The Song of Moses and Yom Kippur

This Week’s Torah portion speaks of Israel and the Nations, rebellion and atonement

By David Shishkoff | | Topics: Bible, Weekly Torah Portion
Photo: Mendy Hechtman/Flash90

The Torah portion “Ha’azinu” (Hear/Listen) contains Moses’ epic song/poem dramatizing God’s past and future dealings with Israel and all mankind – in Deuteronomy 32:1-43.

This song seals the entire Torah. It explores the depth of waywardness in Israel and the nations, the consequences, and the greatness of God’s redemption and atonement. The song compares the character and deeds of God vs. the character and deeds of His people.

Dr. Yohanan Stanfield is an Israeli Bible researcher whose 268-page doctoral thesis at Hebrew U. examined this very chapter and its echoes in Isaiah. We bring here excerpts from a lecture he presented some years back:

“The song starts with a call to all creation to hear the story that is about to be presented (Hear, O’ heavens, and let me speak, and listen, O’ earth, to the words of my mouth – verse 1) and ends with a call to all mankind to rejoice because of what God has done as portrayed in the song (Rejoice, O’ nations, His people – verse 43).”

“The song starts with a description of the corruption of Israel (He [the people] acted corruptly towards Him [God]… – vs. 5) and ends with a description of God’s atoning for that sin (…and He [God] atoned His land, His people – verse 43).”

“… the song is framed in a way that directs the reader to the heart of its message – the story of God’s greatness in His relations with His people Israel and exemplified in His turning them from a rebellious people to a redeemed people.”

 

Israel and the Gentiles in the song

“… God formed a special relationship with Israel as a people (‘ʿm’ – עם). Now, the people has been unfaithful in this relationship by turning to ‘strangers’ (זרים – v. 16), making the One who took them as His own jealous. As a result, He will turn His face from them and make them jealous by taking those who up until now have not been in the same kind of relationship with Him as His people. In this sense they have been a ‘non people’ [‘ʿm’ – עם v. 21]. The song states that the Lord will cause Israel to regret their unfaithfulness to Him by means of a special relationship that He will form with others [gentiles]… and this will cause Israel to see their own foolishness and desire what should be theirs. Out of all the interpretations of this it is Shaul/Paul who in Romans 10:19 and 11:11 faithfully reflects the thought of the poem…”

“Verse 36 is pivotal. The Lord will intervene for His people (For the LORD will vindicate His people, and will have compassion on His servants…). This intervention comes when the Lord sees that His people have come to the place of hopelessness (…When He sees that their strength is gone...). ”

The Vally of Tzin in the Negev Desert.

“Where the enemy could entertain the thought that his hand was lifted up and strong to bring success (verse 27), it will be God’s uplifted hand that will take hold of judgement and bring just reckoning and retribution (vs. 40-41). And where Israel has sinned and rebelled in a way that deserves destruction (verse 26) the Lord will atone and save (verse 43)… ”

“The enemies, those nations who sought to destroy Israel, will find that they have been setting themselves against the representative of the Lord (however far that representative fell from his call). On the other side the very distress that Israel brought himself into by leaving the Lord will be the place in which the Lord will show that He alone ‘puts to death and gives life, wounds and heals‘ (verse 39). He will show that the people’s nature and behavior leads to His anger and their destruction, but He is faithful to Himself and will atone… it seems that the gentiles are now under the Lord’s judgement and Israel restored.”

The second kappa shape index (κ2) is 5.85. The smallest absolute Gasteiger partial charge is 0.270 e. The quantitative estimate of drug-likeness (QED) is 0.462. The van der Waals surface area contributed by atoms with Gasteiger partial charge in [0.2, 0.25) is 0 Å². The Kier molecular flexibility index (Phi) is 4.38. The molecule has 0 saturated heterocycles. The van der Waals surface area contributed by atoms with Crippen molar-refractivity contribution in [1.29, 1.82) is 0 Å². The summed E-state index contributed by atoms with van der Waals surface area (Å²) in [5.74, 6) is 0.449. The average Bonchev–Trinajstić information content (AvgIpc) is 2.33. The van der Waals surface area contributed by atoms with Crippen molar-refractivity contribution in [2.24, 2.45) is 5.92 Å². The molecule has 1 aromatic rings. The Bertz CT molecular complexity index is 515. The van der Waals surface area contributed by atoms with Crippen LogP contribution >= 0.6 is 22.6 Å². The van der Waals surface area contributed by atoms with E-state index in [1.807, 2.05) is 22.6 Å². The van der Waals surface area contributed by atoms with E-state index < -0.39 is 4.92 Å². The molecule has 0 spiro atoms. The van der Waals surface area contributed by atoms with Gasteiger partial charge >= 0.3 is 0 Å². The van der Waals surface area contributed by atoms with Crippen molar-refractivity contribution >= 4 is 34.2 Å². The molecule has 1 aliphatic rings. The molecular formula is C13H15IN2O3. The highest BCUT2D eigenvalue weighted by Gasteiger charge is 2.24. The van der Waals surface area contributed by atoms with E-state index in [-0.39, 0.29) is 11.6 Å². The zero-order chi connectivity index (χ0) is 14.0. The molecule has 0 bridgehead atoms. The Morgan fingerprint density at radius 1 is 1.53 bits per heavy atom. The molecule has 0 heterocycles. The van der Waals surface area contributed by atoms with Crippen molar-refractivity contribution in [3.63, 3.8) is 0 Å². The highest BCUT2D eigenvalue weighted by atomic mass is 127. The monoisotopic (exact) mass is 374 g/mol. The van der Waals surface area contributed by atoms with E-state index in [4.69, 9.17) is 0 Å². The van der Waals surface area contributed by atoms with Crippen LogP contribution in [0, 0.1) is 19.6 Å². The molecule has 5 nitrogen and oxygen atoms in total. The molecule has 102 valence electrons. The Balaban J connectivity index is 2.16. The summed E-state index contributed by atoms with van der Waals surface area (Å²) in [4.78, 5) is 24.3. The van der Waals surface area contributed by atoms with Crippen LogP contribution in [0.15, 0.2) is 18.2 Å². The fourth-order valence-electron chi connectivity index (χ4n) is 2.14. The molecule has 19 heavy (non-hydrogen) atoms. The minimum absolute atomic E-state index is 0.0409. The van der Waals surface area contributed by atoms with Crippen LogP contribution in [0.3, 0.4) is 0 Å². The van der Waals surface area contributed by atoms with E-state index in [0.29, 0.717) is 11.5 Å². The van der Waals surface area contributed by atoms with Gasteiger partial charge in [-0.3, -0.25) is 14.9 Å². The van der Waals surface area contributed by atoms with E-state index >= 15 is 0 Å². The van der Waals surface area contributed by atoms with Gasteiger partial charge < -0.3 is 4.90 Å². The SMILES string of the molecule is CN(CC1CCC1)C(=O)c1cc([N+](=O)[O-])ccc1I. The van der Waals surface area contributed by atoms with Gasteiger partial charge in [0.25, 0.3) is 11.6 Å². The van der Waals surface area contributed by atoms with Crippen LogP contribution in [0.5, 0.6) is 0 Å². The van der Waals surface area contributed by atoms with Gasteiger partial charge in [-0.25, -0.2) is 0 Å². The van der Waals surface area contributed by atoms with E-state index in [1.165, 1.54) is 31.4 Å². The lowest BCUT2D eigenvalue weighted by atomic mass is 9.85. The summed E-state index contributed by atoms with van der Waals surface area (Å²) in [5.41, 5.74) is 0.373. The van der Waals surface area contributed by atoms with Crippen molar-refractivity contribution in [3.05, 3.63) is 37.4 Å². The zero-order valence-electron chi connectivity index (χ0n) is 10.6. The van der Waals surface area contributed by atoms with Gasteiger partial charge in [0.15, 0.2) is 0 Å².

“But the final verse of the song (43) brings the gentiles and Israel together in a surprising way… O’ gentiles [Nations], rejoice with His people… The gentiles are now given a positive place in acknowledging the Lord and His salvation…”

There are three clear and rare, shared word forms between Deut. 32:10-11 and Genesis 1:1 – earth, formless/wasteland, hover – that form a clear link between Israel’s formation as a people and the Creation of the world.

“The question, of course, is – why? It seems that Israel is being presented as a microcosm, a representative… ”

“From Israel’s ‘creation’ to Israel’s sin and the atonement that God provides, we find that by forging links with the beginning of the Torah we are presented with God’s way of solving the wider situation brought about in Genesis.”

“… So, the song closes the Torah with a severe portrayal of sin, Israel’s and the worlds, and yet this is only to present the solution that the Lord will give – atonement. [for he will avenge the blood of his servants; he will take vengeance on his enemies and make atonement for his land/earth and people – v 43 ].”

 

Conclusion

“On the first level, the focus is the history of the relationship of Lord with His people Israel and the various roles that the gentiles play in the story of that relationship. On the second level, the story of the Lord’s relationship with Israel, as related on the first level; actually becomes the story of the Lord’s relationship with the world. The way the Lord deals with Israel becomes a paradigm of the relationship of the Creator with His creation.”

“On both levels the focus is really on God, His being, His character and His deeds. All these highlight man’s sin and need, as demonstrated in Israel’s sin and need, and the only real solution for that sin – God’s atoning action.”

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